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  1. #1
    country city-girl i wish's Avatar
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    Pine Creek Rail Trail...

    I'm just wondering if anyone has ridden the Pine Creek Rail Trail. My brother and I are planning on using it as part of a longer trip.

    As I live nowhere near it, and have never seen it, I am open to any advice or suggestions...

  2. #2
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    Haven't done it myself, but I know a few who have and I have seen it from the West Rim Trail hiking trail on the other side of the creek. From what I hear, the surface is decent. Leonard Harrison State Park near the northern end was decent when I camped there several years ago. There is a viewing platform to look down into the "Grand Canyon" of PA. The Colton Point Motel on Rte. 6 near the north end is a basic, friendly place to stay. if you have a chance, check out Wellsboro. Several of the streets are lit with gas mantle lamps.

  3. #3
    Chepooka StupidlyBrave's Avatar
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    I have never ridden it. But I canoe the creek on occasion. The water is "up" in April. Any other time of year, there isn't enough flow to canoe.



    From N to S, the trail runs through the canyon. This part isn't too busy, but there is often equestrian traffic. Most of this section may be camped free (get a permit from the Tioga forest district). There may be slightly improved camping (pads/picnic tables, etc) partway down (9 or 10 miles from Ansonia).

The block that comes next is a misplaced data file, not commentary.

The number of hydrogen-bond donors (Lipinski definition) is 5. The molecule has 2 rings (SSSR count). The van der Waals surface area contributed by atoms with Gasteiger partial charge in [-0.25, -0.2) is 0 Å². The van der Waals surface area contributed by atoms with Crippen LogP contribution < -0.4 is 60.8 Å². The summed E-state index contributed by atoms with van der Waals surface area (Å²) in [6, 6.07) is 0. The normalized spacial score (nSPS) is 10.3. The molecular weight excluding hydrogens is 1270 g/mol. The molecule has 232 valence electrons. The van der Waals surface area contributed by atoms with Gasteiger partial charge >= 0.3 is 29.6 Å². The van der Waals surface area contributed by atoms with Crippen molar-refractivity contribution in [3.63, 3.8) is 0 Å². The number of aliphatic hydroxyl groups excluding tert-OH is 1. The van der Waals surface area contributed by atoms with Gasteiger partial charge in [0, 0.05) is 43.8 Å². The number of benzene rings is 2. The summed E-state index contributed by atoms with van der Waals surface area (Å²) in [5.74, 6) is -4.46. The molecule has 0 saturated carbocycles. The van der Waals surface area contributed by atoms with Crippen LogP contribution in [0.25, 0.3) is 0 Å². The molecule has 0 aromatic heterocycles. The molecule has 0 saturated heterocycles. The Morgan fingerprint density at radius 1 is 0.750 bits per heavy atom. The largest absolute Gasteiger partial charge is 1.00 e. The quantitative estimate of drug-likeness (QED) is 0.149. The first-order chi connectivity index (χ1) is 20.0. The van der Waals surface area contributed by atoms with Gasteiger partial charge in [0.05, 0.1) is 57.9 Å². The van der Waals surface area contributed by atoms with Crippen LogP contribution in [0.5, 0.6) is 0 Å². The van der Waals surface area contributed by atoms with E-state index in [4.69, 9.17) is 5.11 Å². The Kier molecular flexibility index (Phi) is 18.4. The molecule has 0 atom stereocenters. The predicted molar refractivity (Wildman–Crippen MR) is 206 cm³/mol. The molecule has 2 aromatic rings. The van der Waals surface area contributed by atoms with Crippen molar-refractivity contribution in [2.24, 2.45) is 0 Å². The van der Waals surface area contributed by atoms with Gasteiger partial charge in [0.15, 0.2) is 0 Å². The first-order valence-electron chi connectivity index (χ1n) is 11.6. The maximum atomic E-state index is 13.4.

The equestrian traffic, in my experience, is just from Ansonia to Tiadaghton Camping area.

    The trail exits the canyon in Blackwell (although not in the canyon, there are steep enough walls on both sides to prevent cell phone service). There used to be a hotel there, but the owner pissed off his neighbors and when he needed to utilize their land for septic purposes, they told him to go pound sand. Or maybe something else. In general, there are small villages every seven miles along the trail. Someone told me this is because the steam trains that ran this route needed water every seven miles. But I don't know if it's true.

    In Cedar Run there is a campground ($$), and a small general store (tourist-oriented, iirc). There is also a bed-and-breakfast.

    In Slate Run, there is a larger store (and a great fly shop). There is also a somewhat upscale restaurant (Slate Run Manor) across the creek. There is free primitive camping at Black Walnut Bottom about a mile or two downstream from Slate Run (permits required from Tiadaghton state forest)

    Black Walnut Bottom: (click for larger photo).

    In Cammal, there is a dive bar called the Wagon Wheel. They have Labatts on tap.

    I don't know much about Jersey Mills and Waterville, but I know one or the other has a small grocery.

    In Bonnell Flats there are some Adirondack style shelters you can camp in (again, permit from Tiadaghton FD is required).


    For all camping, assume there will be mice and black bear. I recommend hanging food, et cetera. I believe there are several "comfort stations" strategically placed along the trail. There are many springs that feed into the creek along the way, so water is generally plentiful. But it should be treated/filtered. Bald Eagle sightings are quite common.

  4. #4
    country city-girl i wish's Avatar